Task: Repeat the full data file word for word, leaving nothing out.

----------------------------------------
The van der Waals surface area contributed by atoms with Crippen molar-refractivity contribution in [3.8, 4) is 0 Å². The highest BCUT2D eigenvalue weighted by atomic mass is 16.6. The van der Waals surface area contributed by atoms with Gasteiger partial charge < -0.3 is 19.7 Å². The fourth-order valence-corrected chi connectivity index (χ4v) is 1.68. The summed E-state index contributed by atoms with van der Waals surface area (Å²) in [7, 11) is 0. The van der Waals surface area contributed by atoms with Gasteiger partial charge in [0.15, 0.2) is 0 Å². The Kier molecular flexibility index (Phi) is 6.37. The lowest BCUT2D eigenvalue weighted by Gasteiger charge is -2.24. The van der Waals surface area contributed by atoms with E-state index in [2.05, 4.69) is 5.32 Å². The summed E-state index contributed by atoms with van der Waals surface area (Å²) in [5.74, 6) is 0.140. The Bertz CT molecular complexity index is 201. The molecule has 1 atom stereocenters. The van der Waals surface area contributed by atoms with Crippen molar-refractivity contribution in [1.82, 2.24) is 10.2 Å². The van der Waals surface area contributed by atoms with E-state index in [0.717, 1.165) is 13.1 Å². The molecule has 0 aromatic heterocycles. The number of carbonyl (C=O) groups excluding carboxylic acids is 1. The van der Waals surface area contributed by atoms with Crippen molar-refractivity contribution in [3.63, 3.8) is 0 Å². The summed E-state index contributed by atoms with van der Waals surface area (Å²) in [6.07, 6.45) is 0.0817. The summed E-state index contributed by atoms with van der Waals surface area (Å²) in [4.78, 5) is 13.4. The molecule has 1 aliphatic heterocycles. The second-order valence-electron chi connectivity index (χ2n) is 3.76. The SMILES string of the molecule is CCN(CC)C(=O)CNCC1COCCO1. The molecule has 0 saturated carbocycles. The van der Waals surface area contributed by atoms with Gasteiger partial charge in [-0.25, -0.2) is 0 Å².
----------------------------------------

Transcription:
The van der Waals surface area contributed by atoms with Crippen molar-refractivity contribution in [3.8, 4) is 0 Å². The highest BCUT2D eigenvalue weighted by atomic mass is 16.6. The van der Waals surface area contributed by atoms with Gasteiger partial charge < -0.3 is 19.7 Å². The fourth-order valence-corrected chi connectivity index (χ4v) is 1.68. The summed E-state index contributed by atoms with van der Waals surface area (Å²) in [7, 11) is 0. The van der Waals surface area contributed by atoms with Gasteiger partial charge in [0.15, 0.2) is 0 Å². The Kier molecular flexibility index (Phi) is 6.37. The lowest BCUT2D eigenvalue weighted by Gasteiger charge is -2.24. The van der Waals surface area contributed by atoms with E-state index in [2.05, 4.69) is 5.32 Å². The summed E-state index contributed by atoms with van der Waals surface area (Å²) in [5.74, 6) is 0.140. The Bertz CT molecular complexity index is 201. The molecule has 1 atom stereocenters. The van der Waals surface area contributed by atoms with Crippen molar-refractivity contribution in [1.82, 2.24) is 10.2 Å². The van der Waals surface area contributed by atoms with E-state index in [0.717, 1.165) is 13.1 Å². The molecule has 0 aromatic heterocycles. The number of carbonyl (C=O) groups excluding carboxylic acids is 1. The van der Waals surface area contributed by atoms with Crippen molar-refractivity contribution in [3.63, 3.8) is 0 Å². The summed E-state index contributed by atoms with van der Waals surface area (Å²) in [6.07, 6.45) is 0.0817. The summed E-state index contributed by atoms with van der Waals surface area (Å²) in [4.78, 5) is 13.4. The molecule has 1 aliphatic heterocycles. The second-order valence-electron chi connectivity index (χ2n) is 3.76. The SMILES string of the molecule is CCN(CC)C(=O)CNCC1COCCO1. The molecule has 0 saturated carbocycles. The van der Waals surface area contributed by atoms with Gasteiger partial charge in [-0.25, -0.2) is 0 Å².